For the first time in Microsoft’s history, Bill Gates is no longer the company’s largest individual shareholder, as of this afternoon.
A stock sale by Gates made public a few minutes ago reduced his ownership to 330.1 million shares, compared to more than 333 million owned by former Microsoft CEO Steve Ballmer as of the company’s last proxy filing.
Gates has been steadily selling Microsoft shares for years, at an average of 80 million shares annually, primarily to endow the Bill & Melinda Gates Foundation, funding its philanthropic work in education and global health. Gates stepped down as Microsoft chairman when the company named Satya Nadella as its new CEO, but said he would be spending more time at the company as an adviser.
The transaction that took Gates below Ballmer’s stake was a sale of 4.6 million shares on April 30, at a price of $40.34, bringing the Microsoft co-founder’s shares to 330,141,164, or just under 4 percent of the company. Microsoft’s shares closed at $39.69 today.
The Microsoft co-founder’s status as the largest shareholder dated back to the early days of the company, in the mid-1970s.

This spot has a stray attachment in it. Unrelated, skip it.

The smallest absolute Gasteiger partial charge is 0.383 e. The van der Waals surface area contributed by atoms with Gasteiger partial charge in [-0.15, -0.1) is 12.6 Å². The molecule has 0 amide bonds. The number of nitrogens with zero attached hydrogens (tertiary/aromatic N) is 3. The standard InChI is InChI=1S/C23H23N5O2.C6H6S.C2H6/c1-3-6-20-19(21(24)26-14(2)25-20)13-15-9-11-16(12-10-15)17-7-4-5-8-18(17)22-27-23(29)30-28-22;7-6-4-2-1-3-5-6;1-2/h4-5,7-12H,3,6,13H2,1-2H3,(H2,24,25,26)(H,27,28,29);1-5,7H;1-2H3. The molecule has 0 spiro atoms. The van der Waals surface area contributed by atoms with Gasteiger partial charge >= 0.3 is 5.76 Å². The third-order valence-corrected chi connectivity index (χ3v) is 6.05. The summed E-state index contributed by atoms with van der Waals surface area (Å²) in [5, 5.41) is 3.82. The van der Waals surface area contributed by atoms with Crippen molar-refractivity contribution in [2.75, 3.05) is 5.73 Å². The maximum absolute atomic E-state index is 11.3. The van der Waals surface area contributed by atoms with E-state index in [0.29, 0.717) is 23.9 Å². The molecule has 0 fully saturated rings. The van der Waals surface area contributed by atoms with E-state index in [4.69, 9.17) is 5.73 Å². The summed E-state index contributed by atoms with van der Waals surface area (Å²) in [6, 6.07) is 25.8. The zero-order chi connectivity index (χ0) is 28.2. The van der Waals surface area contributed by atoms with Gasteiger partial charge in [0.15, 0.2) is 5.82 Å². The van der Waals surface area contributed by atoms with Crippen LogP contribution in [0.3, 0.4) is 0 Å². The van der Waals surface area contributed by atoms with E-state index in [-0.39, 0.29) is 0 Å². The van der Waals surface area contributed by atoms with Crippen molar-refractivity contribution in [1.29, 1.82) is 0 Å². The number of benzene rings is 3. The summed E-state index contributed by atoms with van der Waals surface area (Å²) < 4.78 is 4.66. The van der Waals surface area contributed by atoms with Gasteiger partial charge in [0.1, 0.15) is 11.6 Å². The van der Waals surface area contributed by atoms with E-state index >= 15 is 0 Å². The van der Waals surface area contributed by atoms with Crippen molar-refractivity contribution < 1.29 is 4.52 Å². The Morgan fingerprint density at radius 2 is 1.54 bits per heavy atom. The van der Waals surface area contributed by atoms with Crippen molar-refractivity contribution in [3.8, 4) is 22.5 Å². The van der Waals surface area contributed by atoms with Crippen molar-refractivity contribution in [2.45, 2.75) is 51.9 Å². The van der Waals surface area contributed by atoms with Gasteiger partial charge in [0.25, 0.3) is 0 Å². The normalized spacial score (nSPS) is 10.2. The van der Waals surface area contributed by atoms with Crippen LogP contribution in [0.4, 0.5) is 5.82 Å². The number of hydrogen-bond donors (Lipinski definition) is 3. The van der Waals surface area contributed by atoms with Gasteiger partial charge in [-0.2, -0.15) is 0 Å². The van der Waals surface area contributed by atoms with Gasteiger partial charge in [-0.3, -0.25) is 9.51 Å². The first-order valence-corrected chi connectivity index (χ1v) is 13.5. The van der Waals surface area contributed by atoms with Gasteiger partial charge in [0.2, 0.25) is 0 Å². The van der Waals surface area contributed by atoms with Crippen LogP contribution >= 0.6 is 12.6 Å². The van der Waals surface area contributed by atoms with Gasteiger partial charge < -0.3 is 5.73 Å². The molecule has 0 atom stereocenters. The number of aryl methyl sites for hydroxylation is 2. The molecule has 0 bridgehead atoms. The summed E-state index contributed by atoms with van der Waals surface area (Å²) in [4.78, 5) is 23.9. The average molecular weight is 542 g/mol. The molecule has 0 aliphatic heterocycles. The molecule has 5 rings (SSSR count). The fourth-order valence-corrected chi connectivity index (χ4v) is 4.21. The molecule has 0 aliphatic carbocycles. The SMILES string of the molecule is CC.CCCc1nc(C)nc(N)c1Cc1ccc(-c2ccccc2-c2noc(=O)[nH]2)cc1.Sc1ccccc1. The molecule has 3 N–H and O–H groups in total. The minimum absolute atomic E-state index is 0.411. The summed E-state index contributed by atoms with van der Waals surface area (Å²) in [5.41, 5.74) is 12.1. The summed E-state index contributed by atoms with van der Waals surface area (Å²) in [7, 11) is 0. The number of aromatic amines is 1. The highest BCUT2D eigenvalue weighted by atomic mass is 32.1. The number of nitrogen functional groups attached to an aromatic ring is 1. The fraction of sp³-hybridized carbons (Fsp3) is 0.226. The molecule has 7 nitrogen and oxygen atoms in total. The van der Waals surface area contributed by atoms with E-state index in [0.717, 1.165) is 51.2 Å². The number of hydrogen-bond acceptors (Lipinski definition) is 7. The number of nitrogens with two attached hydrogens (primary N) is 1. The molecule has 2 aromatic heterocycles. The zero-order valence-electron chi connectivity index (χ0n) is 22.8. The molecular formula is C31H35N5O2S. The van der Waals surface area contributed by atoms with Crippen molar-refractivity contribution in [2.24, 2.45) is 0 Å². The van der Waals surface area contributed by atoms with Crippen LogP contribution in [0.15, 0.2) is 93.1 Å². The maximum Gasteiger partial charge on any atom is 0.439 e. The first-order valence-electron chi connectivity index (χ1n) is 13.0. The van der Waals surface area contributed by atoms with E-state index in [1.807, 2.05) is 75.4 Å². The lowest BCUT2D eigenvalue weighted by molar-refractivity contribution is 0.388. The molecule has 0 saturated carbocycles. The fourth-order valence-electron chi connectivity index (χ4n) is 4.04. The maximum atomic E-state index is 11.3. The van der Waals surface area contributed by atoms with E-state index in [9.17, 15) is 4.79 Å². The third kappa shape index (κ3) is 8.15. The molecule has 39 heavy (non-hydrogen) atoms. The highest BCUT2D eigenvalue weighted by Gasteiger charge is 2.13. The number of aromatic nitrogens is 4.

In his 2011 memoir, Microsoft co-founder Paul Allen wrote that he had originally envisioned his partnership with Gates as a 50-50 split, but Gates convinced Allen to take 40 percent, because Allen had taken a salary from his work for Altair maker MITS during the early days. Later Gates convinced Allen to go even further and change the split to 64-36 in Gates’ favor.
Ballmer held more than 333 million Microsoft shares, or just under 4 percent of the company, as of the company’s most annual proxy filing last fall, and SEC filings indicate no further sales by the former Microsoft CEO in the time since.
Announcing his retirement plan last August, Ballmer wrote in an email to employees, “I cherish my Microsoft ownership, and look forward to continuing as one of Microsoft’s largest owners.”